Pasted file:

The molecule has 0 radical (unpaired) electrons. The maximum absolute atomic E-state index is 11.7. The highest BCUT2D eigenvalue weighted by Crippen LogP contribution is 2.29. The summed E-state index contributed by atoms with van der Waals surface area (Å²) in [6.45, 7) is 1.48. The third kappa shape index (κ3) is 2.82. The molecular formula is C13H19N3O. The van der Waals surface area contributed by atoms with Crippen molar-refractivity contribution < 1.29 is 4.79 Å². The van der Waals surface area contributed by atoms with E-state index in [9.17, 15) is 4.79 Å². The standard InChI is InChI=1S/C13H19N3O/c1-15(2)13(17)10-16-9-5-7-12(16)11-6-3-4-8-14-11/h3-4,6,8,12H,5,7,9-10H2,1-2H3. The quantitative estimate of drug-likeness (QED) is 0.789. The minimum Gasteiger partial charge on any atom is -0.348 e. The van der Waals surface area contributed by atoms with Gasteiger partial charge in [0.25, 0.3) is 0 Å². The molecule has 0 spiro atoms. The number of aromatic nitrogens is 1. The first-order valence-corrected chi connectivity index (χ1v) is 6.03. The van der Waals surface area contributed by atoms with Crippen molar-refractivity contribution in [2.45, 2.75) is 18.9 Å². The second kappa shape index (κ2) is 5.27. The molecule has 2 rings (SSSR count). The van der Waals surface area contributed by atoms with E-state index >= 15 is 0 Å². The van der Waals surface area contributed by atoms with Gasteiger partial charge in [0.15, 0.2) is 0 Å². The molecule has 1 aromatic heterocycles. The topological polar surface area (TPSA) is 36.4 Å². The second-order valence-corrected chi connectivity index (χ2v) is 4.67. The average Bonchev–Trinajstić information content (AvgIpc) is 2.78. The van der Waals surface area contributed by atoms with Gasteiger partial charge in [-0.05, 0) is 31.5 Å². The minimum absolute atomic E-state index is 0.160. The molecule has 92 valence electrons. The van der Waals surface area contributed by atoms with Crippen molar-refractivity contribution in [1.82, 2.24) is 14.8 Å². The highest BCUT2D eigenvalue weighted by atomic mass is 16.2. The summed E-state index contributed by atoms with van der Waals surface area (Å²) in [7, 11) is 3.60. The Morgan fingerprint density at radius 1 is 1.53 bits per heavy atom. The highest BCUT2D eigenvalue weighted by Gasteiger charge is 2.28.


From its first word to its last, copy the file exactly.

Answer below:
The molecule has 0 radical (unpaired) electrons. The maximum absolute atomic E-state index is 11.7. The highest BCUT2D eigenvalue weighted by Crippen LogP contribution is 2.29. The summed E-state index contributed by atoms with van der Waals surface area (Å²) in [6.45, 7) is 1.48. The third kappa shape index (κ3) is 2.82. The molecular formula is C13H19N3O. The van der Waals surface area contributed by atoms with Crippen molar-refractivity contribution < 1.29 is 4.79 Å². The van der Waals surface area contributed by atoms with E-state index in [9.17, 15) is 4.79 Å². The standard InChI is InChI=1S/C13H19N3O/c1-15(2)13(17)10-16-9-5-7-12(16)11-6-3-4-8-14-11/h3-4,6,8,12H,5,7,9-10H2,1-2H3. The quantitative estimate of drug-likeness (QED) is 0.789. The minimum Gasteiger partial charge on any atom is -0.348 e. The van der Waals surface area contributed by atoms with Gasteiger partial charge in [0.25, 0.3) is 0 Å². The molecule has 0 spiro atoms. The number of aromatic nitrogens is 1. The first-order valence-corrected chi connectivity index (χ1v) is 6.03. The van der Waals surface area contributed by atoms with Crippen molar-refractivity contribution in [2.45, 2.75) is 18.9 Å². The second kappa shape index (κ2) is 5.27. The molecule has 2 rings (SSSR count). The van der Waals surface area contributed by atoms with E-state index >= 15 is 0 Å². The van der Waals surface area contributed by atoms with Gasteiger partial charge in [0.15, 0.2) is 0 Å². The molecule has 1 aromatic heterocycles. The topological polar surface area (TPSA) is 36.4 Å². The second-order valence-corrected chi connectivity index (χ2v) is 4.67. The average Bonchev–Trinajstić information content (AvgIpc) is 2.78. The van der Waals surface area contributed by atoms with Gasteiger partial charge in [-0.05, 0) is 31.5 Å². The minimum absolute atomic E-state index is 0.160. The molecule has 92 valence electrons. The van der Waals surface area contributed by atoms with Crippen molar-refractivity contribution in [1.82, 2.24) is 14.8 Å². The highest BCUT2D eigenvalue weighted by atomic mass is 16.2. The summed E-state index contributed by atoms with van der Waals surface area (Å²) in [7, 11) is 3.60. The Morgan fingerprint density at radius 1 is 1.53 bits per heavy atom. The highest BCUT2D eigenvalue weighted by Gasteiger charge is 2.28.